Wednesday, April 28, 2010

For luck



Confession: I have a tattoo. I've had a tattoo for three years. Over the course of those years, I have never regretted my choice to permanently mark my body. Here's why.


I have very rich, vivid memories of my paternal grandfather. He was meticulous, organized, creative and generous. He had a gift for woodworking: he refinished, built and remade countless pieces of furniture in his spare time. He made my siblings and I dollhouses, huge rocking horses, dolls, boats, toy guns, custom birthday cakes and toys. He was an excellent baker. He was a skilled fisherman. He made his own jewelry. He traveled the world. He worked for the United States Post Office for many, many years. He loved my grandmother, to whom he was married for 67 years, and treasured his family.

The one thing about my grandfather that has always fascinated me was his impressive skill in another area. You see, he had an amazing gift--knack even--for finding four leaf clovers. He would walk through the grass and locate them with ease. It was amazing. After locating them, he would dry and press them and tape them onto pieces of paper and give them to family and friends. "For luck," he would say with a wink.

I still have mine. It is one of my most treasured possessions. I keep it in my wallet, tucked in a small pocket behind my credit cards. Every so often, I take it out to remind myself how lucky I am as I rub it between my thumb and forefinger. It's a fantastic reminder of all that I have, the luck that exists in my life and the fortune I had in knowing my grandfather--the only one I've had the honor of knowing--for well over 20 years of my life.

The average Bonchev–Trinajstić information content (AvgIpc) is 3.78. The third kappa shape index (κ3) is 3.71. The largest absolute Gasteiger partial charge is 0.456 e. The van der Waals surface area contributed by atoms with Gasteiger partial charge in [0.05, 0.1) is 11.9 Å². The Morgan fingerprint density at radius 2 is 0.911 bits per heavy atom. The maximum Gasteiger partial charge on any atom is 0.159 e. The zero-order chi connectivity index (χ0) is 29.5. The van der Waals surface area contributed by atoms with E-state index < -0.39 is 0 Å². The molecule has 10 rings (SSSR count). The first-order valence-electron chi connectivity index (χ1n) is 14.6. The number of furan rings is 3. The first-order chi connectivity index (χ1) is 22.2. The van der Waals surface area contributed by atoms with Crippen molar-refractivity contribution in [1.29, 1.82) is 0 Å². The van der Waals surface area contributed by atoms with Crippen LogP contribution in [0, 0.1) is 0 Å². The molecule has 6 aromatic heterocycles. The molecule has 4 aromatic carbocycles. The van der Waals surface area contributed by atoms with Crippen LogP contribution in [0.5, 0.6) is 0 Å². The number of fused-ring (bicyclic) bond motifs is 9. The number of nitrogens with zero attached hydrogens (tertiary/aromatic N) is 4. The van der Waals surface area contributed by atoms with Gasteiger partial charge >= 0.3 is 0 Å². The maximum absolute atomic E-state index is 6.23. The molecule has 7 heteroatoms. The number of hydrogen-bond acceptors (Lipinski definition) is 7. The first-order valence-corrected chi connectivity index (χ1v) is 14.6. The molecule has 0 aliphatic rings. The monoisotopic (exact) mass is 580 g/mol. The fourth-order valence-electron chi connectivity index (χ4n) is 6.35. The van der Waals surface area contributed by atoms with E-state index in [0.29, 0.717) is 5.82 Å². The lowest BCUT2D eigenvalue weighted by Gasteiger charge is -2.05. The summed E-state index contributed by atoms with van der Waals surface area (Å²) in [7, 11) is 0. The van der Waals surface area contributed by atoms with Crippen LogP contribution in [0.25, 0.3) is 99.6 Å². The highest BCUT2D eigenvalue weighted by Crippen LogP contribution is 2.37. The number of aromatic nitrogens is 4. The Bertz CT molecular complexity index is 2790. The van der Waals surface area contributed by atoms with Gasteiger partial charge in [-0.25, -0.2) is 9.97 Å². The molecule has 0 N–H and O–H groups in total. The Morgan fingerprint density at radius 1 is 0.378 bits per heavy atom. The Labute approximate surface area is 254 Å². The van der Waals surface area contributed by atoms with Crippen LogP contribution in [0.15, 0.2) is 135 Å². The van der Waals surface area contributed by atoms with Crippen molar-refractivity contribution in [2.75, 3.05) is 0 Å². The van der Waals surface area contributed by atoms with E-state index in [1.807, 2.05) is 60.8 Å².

Some years ago, my grandfather had major heart surgery that saved his life. He lived for over a decade afterwards. On December 30, 2006 at the age of 90, he passed away.

After his death, my father went through his things with my grandmother. He began sorting through papers and possessions and came upon a thick, unmarked envelope. I'll never forget my father telling me the chilling story. He said he picked it up in his hand and quickly realized, without looking inside, what it was.

The envelope was filled with his pressed four leaf clovers. The amazing part? The number of clovers inside: he had one four leaf clover for every year he lived after his open heart surgery. It made me laugh and cry to think of how lucky he was--how lucky we all were--for those years.

The story inspired me. I soon called my older brother and laid out my plan: I was going to get a tattoo of a four leaf clover and I would finally take him up on his offer. My brother has a few tattoos and, years earlier, had told me that he would accompany me if I ever decided to join the club. I was finally ready to sign my membership card.

So, on a rainy day in March, we got our four leaf clover tattoos. His was a cover up, mine was fresh ink. They were not matching, but the idea was the same. It hurt like hell, it really did. But it was, like most everything in life, worth the pain.

My ink is decently sized, roughly 1.5" tall/wide, and you probably won't see it unless we go to the beach together. It kinda looks like this. But, it's mine; and it means almost as much to me as the other clover safely tucked away in my wallet.

You know, "For luck."

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